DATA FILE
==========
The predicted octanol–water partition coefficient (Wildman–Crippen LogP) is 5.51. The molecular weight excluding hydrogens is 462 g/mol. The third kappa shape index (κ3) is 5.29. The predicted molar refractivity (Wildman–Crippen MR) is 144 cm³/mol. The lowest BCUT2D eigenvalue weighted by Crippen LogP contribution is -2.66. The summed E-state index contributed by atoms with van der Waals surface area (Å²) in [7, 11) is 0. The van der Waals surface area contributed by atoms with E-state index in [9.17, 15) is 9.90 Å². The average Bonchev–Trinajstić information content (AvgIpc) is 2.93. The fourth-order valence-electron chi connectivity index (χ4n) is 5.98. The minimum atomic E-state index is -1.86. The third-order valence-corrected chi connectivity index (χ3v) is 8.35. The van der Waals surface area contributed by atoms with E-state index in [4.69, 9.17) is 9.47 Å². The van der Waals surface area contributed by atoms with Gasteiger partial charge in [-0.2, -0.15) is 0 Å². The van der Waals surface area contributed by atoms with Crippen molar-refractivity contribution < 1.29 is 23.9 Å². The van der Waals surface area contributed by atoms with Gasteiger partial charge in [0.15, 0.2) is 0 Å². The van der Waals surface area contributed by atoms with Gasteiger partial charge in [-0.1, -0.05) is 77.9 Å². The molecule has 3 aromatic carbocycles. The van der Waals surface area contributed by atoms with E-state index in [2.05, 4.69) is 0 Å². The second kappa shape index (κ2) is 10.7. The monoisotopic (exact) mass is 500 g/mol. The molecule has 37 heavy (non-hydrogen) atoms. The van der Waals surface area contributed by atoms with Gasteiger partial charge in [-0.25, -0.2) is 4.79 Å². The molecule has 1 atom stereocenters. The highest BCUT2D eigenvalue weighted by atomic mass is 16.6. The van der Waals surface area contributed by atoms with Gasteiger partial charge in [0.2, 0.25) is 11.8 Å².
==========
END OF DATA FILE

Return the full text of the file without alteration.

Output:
The predicted octanol–water partition coefficient (Wildman–Crippen LogP) is 5.51. The molecular weight excluding hydrogens is 462 g/mol. The third kappa shape index (κ3) is 5.29. The predicted molar refractivity (Wildman–Crippen MR) is 144 cm³/mol. The lowest BCUT2D eigenvalue weighted by Crippen LogP contribution is -2.66. The summed E-state index contributed by atoms with van der Waals surface area (Å²) in [7, 11) is 0. The van der Waals surface area contributed by atoms with E-state index in [9.17, 15) is 9.90 Å². The average Bonchev–Trinajstić information content (AvgIpc) is 2.93. The fourth-order valence-electron chi connectivity index (χ4n) is 5.98. The minimum atomic E-state index is -1.86. The third-order valence-corrected chi connectivity index (χ3v) is 8.35. The van der Waals surface area contributed by atoms with E-state index in [4.69, 9.17) is 9.47 Å². The van der Waals surface area contributed by atoms with Gasteiger partial charge in [-0.2, -0.15) is 0 Å². The van der Waals surface area contributed by atoms with Crippen molar-refractivity contribution < 1.29 is 23.9 Å². The van der Waals surface area contributed by atoms with Gasteiger partial charge in [0.15, 0.2) is 0 Å². The van der Waals surface area contributed by atoms with Gasteiger partial charge in [-0.1, -0.05) is 77.9 Å². The molecule has 3 aromatic carbocycles. The van der Waals surface area contributed by atoms with E-state index in [2.05, 4.69) is 0 Å². The second kappa shape index (κ2) is 10.7. The monoisotopic (exact) mass is 500 g/mol. The molecule has 37 heavy (non-hydrogen) atoms. The van der Waals surface area contributed by atoms with Gasteiger partial charge in [-0.25, -0.2) is 4.79 Å². The molecule has 1 atom stereocenters. The highest BCUT2D eigenvalue weighted by atomic mass is 16.6. The van der Waals surface area contributed by atoms with Gasteiger partial charge in [0.2, 0.25) is 11.8 Å².